Monthly Archives: February 2009

House of Cards, part 6

Joe Nocera of the NYT has a good story today explaining the situation around the bailout of AIG, entitled, appropriately enough, “Propping up a House of Cards”.  It appears that AIG sold all sorts of ‘financial insurance’ without going to the trouble of keeping any decent reserves in case they had to pay out.  Banks and others bought this insurance, making it appear that they were adequately covering their mortgage risk.  Here’s Nocera:

When a company insures against, say, floods or earthquakes, it has to put money in reserve in case a flood happens. That’s why, as a rule, insurance companies are usually overcapitalized, with low debt ratios. But because credit-default swaps were not regulated, and were not even categorized as a traditional insurance product, A.I.G. didn’t have to put anything aside for losses. And it didn’t. Its leverage was more akin to an investment bank than an insurance company. So when housing prices started falling, and losses started piling up, it had no way to pay them off. Not understanding the real risk, the company grievously mispriced it.

Second, in many of its derivative contracts, A.I.G. included a provision that has since come back to haunt it. It agreed to something called “collateral triggers,” meaning that if certain events took place, like a ratings downgrade for either A.I.G. or the securities it was insuring, it would have to put up collateral against those securities. Again, the reasons it agreed to the collateral triggers was pure greed: it could get higher fees by including them. And again, it assumed that the triggers would never actually kick in and the provisions were therefore meaningless. Those collateral triggers have since cost A.I.G. many, many billions of dollars. Or, rather, they’ve cost American taxpayers billions.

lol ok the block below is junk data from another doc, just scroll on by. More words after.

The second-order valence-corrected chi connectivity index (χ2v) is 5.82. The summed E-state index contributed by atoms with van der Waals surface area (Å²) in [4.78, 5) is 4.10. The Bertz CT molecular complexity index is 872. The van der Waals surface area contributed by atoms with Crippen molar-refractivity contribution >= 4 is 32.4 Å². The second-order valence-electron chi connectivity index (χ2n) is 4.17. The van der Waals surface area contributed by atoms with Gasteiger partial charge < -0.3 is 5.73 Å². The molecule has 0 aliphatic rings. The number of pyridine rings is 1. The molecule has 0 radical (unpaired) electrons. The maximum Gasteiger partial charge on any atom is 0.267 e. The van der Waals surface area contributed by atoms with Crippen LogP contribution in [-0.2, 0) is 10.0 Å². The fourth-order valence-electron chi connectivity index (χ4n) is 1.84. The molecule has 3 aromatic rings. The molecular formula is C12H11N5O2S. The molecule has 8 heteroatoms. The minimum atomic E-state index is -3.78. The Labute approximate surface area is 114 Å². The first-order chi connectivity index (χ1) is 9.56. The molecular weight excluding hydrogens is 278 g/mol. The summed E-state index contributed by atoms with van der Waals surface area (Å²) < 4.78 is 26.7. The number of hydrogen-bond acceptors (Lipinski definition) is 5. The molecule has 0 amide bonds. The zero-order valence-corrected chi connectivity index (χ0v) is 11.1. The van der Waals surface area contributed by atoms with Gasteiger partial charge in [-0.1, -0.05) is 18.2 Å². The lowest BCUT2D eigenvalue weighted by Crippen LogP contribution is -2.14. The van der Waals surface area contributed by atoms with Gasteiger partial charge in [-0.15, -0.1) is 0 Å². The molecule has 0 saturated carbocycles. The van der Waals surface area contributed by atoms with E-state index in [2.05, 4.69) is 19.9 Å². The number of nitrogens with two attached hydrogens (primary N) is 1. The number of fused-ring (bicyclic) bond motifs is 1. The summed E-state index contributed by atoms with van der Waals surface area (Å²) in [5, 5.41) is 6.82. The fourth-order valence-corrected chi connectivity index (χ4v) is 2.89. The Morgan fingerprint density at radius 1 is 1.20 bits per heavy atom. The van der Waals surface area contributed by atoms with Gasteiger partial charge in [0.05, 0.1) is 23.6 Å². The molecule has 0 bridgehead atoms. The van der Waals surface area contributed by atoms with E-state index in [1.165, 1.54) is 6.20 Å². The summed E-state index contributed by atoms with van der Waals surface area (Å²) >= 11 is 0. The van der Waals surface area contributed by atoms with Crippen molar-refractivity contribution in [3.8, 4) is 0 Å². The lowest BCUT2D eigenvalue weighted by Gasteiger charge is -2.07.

Unfortunately it appears that the domino effect of letting AIG fail would be a devastating series of losses around the world.  So we’ll continue to prop up AIG among others.  Limited liability for shareholders, but the liability for taxpayers appears to be unbounded.

Regulation done right?

This story from Newsweek’s Fareed Zakaria, “The Canadian Solution,” is worth a read.  He notes that Canada has come through the financial crisis in quite good shape.

So what accounts for the genius of the Canadians? Common sense. Over the past 15 years, as the United States and Europe loosened regulations on their financial industries, the Canadians refused to follow suit, seeing the old rules as useful shock absorbers. Canadian banks are typically leveraged at 18 to 1—compared with U.S. banks at 26 to 1 and European banks at a frightening 61 to 1. Partly this reflects Canada’s more risk-averse business culture, but it is also a product of old-fashioned rules on banking.